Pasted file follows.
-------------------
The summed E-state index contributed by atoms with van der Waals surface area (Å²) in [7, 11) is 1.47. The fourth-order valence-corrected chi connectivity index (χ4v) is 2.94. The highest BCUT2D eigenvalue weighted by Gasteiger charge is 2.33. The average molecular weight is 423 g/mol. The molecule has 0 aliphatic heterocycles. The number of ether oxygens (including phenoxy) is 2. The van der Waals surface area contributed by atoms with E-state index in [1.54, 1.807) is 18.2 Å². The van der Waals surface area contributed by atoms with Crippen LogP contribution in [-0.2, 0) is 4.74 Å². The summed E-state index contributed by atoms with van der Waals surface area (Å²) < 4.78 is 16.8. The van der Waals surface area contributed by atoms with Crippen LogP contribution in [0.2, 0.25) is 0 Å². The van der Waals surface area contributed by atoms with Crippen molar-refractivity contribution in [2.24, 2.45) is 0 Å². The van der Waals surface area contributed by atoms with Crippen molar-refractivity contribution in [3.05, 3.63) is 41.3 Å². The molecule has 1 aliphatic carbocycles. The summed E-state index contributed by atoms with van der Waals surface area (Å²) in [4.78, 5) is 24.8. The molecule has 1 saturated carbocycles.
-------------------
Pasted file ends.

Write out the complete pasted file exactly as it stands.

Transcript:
The summed E-state index contributed by atoms with van der Waals surface area (Å²) in [7, 11) is 1.47. The fourth-order valence-corrected chi connectivity index (χ4v) is 2.94. The highest BCUT2D eigenvalue weighted by Gasteiger charge is 2.33. The average molecular weight is 423 g/mol. The molecule has 0 aliphatic heterocycles. The number of ether oxygens (including phenoxy) is 2. The van der Waals surface area contributed by atoms with E-state index in [1.54, 1.807) is 18.2 Å². The van der Waals surface area contributed by atoms with Crippen LogP contribution in [-0.2, 0) is 4.74 Å². The summed E-state index contributed by atoms with van der Waals surface area (Å²) < 4.78 is 16.8. The van der Waals surface area contributed by atoms with Crippen LogP contribution in [0.2, 0.25) is 0 Å². The van der Waals surface area contributed by atoms with Crippen molar-refractivity contribution in [2.24, 2.45) is 0 Å². The van der Waals surface area contributed by atoms with Crippen molar-refractivity contribution in [3.05, 3.63) is 41.3 Å². The molecule has 1 aliphatic carbocycles. The summed E-state index contributed by atoms with van der Waals surface area (Å²) in [4.78, 5) is 24.8. The molecule has 1 saturated carbocycles.